While some of my friends have experienced sea-sickness on a harbor ferry in San Diego bay, and worn the medical patches when first putting to sea on cruise ships and small frigates,  these aids may become unneeded when accustomed to life at sea for months at a time.   With merchantmen and Navymen, the camaraderie of sharing shipboard stories,  having weathered hurricanes and strong gales in the mid-Atlantic and off the western coast of Mexico transiting from the Panama Canal, the memories seem only days old instead of a quarter-century.   My shipmates and I have marveled at the  different colors of ocean water, the patterns of currents, bright sunshine and placid seas turn gray-black and stormy within hours.  I’ve been concerned for brightly color birds alighting on our ship as we leave port and then been still there twenty miles to sea.  Crossing the Equator and the International Date Line,  as a Navyman I have been both Pollywog and seasoned Shellback during the traditional ceremonies of the “Shellback Initiation”.

And some of the other ‘initiations’ like standing a first watch on the bridge – learning to always check your binoculars handed to you,  especially at night.  Some salty Bosun’ mate (Boatswains mate) may have first smeared a little shoe polish in the eyecups.   Or being especially vigilant while  manning instruments and reporting conditions during underway replenishment.  Any sailor will acknowledge the gait at sea is unique, an adaptation to simply performing your duties while the ship rolls in heavy seas.   Huge waves breaking over the bow of your ship become commonplace.  Watching a smaller vessel in your group seeming to disappear in the trough of the waves and then pop up as the waves crash by.  While performing maintenance on deck, looking out and seeing a small sailboat, manned by an individual sailor, pass alongside hundreds of miles from shore.

The sea, once it casts its spell, holds one in its net of wonder forever. Jacques Yves Cousteau (brainyquote.com)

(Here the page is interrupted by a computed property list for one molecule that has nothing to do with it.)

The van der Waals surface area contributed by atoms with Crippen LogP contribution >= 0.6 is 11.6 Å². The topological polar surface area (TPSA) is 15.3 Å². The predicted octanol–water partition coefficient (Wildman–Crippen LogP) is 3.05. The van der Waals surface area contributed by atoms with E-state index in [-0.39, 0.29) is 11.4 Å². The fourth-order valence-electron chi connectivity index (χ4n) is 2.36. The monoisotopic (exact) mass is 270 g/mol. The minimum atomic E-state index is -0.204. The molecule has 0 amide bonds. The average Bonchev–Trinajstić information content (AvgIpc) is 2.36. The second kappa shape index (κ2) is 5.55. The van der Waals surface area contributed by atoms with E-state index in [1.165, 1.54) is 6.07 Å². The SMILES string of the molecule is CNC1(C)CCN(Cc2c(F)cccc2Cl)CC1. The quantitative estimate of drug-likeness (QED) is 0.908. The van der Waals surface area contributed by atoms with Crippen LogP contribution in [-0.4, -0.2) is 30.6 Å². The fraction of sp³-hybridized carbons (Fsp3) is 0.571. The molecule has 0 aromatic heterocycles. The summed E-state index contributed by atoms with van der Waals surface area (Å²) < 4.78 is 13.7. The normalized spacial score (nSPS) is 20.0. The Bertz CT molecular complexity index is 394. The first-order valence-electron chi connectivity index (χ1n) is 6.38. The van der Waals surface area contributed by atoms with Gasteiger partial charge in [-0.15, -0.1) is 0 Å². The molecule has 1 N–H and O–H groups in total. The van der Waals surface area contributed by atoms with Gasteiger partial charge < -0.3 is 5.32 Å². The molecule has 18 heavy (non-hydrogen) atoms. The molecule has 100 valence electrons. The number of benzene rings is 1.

For the many who are serving or have served honorably in uniform, we have a bond that few understand.  For those who have spent several months, several years, or a working life,  at sea, we have another strong bond that years and decades later we recall clearly.   Perhaps it is indeed the stirring of the salt in our blood,  the sea spray on our skin,  and the experience of working together in times of routine,  in danger and in emergencies when we all realize just how we are and will always be, Sailors.

[quotes, except where noted, via writebyte.net ]

How Millennials Killed Mayonnaise – Philadelphia Magazine

In my email today I saw this story from my feed Pocket posted from the Philadelphia Magazine.  And perhaps it is my age, my nostalgia, or something about potato salad or tuna with mayo – real mayo that is,  but mayonnaise stories resonate with me.  Alas, in truth I also have succumbed to post -20th Century condiments.  The mayo that I do buy – is avocado-based!

via How Millennials Killed Mayonnaise – Philadelphia Magazine

Quest for non-Fire, Ice Tea and a Paleo-donut

In the late summer in the American West, life has challenges including “excessive heat” warnings, brush and forest fires, snarled traffic, and where to go for a getaway that is  not “tourist pricey”.     Living in a region that everyone heads toward:  beaches, nearby islands, amusement parks, and mountain retreats, I want to avoid all these in summer.   Of course,  getting out away from the crowds of people for the weekend leaves the desert  and the deep sea.   Without a boat of my own, the sea is out of the question and the desert – only a few foolhardy migrants and the Border Patrol are out there in August.

Last weekend, in a spur-of-the-moment outing to celebrate my birthday,  my spouse and I thought we would go to Catalina Island off the coast southeast of  Los Angeles.  With no ferry seats on a return trip that day,  we looked elsewhere.  The popular amusement parks like Disneyland were off-limits, not because of the crowds, but because our annual Pass does not permit entry during the popular summer months for tourists.  And Nature was also causing chaos.   Brush fires along destinations we alternately considered were, like the Spirit blocking the Apostle Paul’s travel to Asia, directing me to go north up the I-15 freeway.  And so we went to Temecula, about sixty miles north of San Diego.

Yet no road trip with my wife is properly prepared unless she has a large cup of  fresh – or at least, recently-brewed UNSWEETENED ice tea at launch and part-way through the adventure.  I could write reviews on scores of places , “convenience” stores and “fast food” drive-in windows, who must not sell a lot of unsweetened, fresh tea.  When you no longer tolerate sugary soft drinks, water is about the only other choice. Even the dozen brands of bottled iced tea are a last resort.   Does anyone really like a passion-fruit-flavored Iced Tea beverage?  (For my European and British-tradition tea drinking readers,  while you have no idea whatsoever about “iced” tea as a beverage,  it is consumed by the millions of gallons annually in the United States. I have had Britons and Irishmen in those respective countries look at me as completely mad when I described brewed tea, refrigerated and poured over ice.)